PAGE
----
Devin McCourty has taken an all-encompassing view of the defense during OTAs, as the Patriots safety is still working his way back from shoulder surgery.

So, while the three-year veteran is watching team drills and preparing behind the scenes, he said he’s done so with the entire unit in mind. Surely, McCourty is expected to resume his duties at safety in 2013 — word around Gillette Stadium is Bill Belichick hasn’t told him otherwise — but McCourty said he has used the offseason program to keep learning each position in the defensive backfield, as well as the responsibilities of the players in front of him.

“It’s really just, at this point in the season, learning the defense — learning not just one position but knowing how the defense works, knowing where different guys are going to be,” McCourty said. “I think the more you know about the defense, no matter what position, you know where you’ve got help, you know when you don’t have help. So I think at this point for all of us as a group is trying to learn as much as we can to be better football players overall.”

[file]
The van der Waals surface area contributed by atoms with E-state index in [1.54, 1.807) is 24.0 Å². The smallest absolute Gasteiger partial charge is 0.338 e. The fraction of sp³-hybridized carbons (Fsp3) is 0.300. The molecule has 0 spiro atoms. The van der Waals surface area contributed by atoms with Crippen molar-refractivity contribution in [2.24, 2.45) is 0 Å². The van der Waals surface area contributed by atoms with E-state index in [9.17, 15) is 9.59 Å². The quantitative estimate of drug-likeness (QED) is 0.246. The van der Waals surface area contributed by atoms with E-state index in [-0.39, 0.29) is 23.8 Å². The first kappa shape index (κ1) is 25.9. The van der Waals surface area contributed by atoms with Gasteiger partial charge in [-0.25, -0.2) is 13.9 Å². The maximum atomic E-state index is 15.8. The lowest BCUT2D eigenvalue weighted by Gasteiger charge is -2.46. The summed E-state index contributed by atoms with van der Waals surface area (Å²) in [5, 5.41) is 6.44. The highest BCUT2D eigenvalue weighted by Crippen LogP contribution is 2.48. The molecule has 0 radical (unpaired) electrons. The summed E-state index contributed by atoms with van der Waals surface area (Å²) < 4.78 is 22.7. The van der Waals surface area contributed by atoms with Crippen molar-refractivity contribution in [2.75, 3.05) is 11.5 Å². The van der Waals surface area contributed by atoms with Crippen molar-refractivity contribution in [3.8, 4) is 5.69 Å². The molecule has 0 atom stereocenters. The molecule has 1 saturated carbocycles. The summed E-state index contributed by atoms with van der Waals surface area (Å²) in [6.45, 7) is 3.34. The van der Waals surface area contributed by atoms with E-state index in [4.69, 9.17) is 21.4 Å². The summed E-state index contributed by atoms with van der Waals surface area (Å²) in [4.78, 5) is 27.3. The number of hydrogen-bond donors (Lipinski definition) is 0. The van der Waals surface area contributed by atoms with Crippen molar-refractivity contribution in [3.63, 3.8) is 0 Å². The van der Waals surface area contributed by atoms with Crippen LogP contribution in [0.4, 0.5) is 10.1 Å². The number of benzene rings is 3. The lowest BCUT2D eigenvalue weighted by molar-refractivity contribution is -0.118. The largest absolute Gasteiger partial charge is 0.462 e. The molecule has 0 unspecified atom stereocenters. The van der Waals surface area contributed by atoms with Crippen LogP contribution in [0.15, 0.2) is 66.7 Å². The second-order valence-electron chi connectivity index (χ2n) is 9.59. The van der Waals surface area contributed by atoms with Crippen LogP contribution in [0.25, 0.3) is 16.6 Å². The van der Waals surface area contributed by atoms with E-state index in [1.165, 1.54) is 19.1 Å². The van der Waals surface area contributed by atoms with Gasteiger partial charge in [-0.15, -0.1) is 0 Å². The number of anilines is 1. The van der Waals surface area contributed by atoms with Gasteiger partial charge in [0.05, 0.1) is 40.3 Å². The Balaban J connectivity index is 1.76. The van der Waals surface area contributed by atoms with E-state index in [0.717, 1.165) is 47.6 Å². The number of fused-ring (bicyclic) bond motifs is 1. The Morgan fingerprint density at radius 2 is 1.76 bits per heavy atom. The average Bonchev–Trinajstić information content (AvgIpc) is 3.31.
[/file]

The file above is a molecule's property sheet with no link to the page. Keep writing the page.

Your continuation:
McCourty showed a lot of promise at safety as his comfort level increased throughout last season, but his greatest value to the defense could be backing up cornerbacks Aqib Talib, Alfonzo Dennard and Kyle Arrington. If Dennard and Talib can’t stay healthy, rookie cornerback Logan Ryan doesn’t quickly develop and Adrian Wilson, Steve Gregory and Tavon Wilson play well enough to start at safety, McCourty could shift again.

Of course, there’s a lot of variables in play with another positional change, but McCourty has been afforded the ability to do some extra studying while nursing the shoulder, which is continuing to improve.

“Working hard, feeling better day by day, just trying to put it together each day,” McCourty said.

McCourty, who turns 26 in August, has gone through a standard routine during the three OTAs that have been open to the media. He’ll run with the team and stretch with the defensive backs before joining strength and conditioning coach Harold Nash, who leads a group of players through various exercises as they recover from their own injuries. McCourty has then done extra conditioning work with safety Nate Ebner before watching the last run of team drills.

McCourty said it’s more about acceptance of the situation than frustration over the limitation.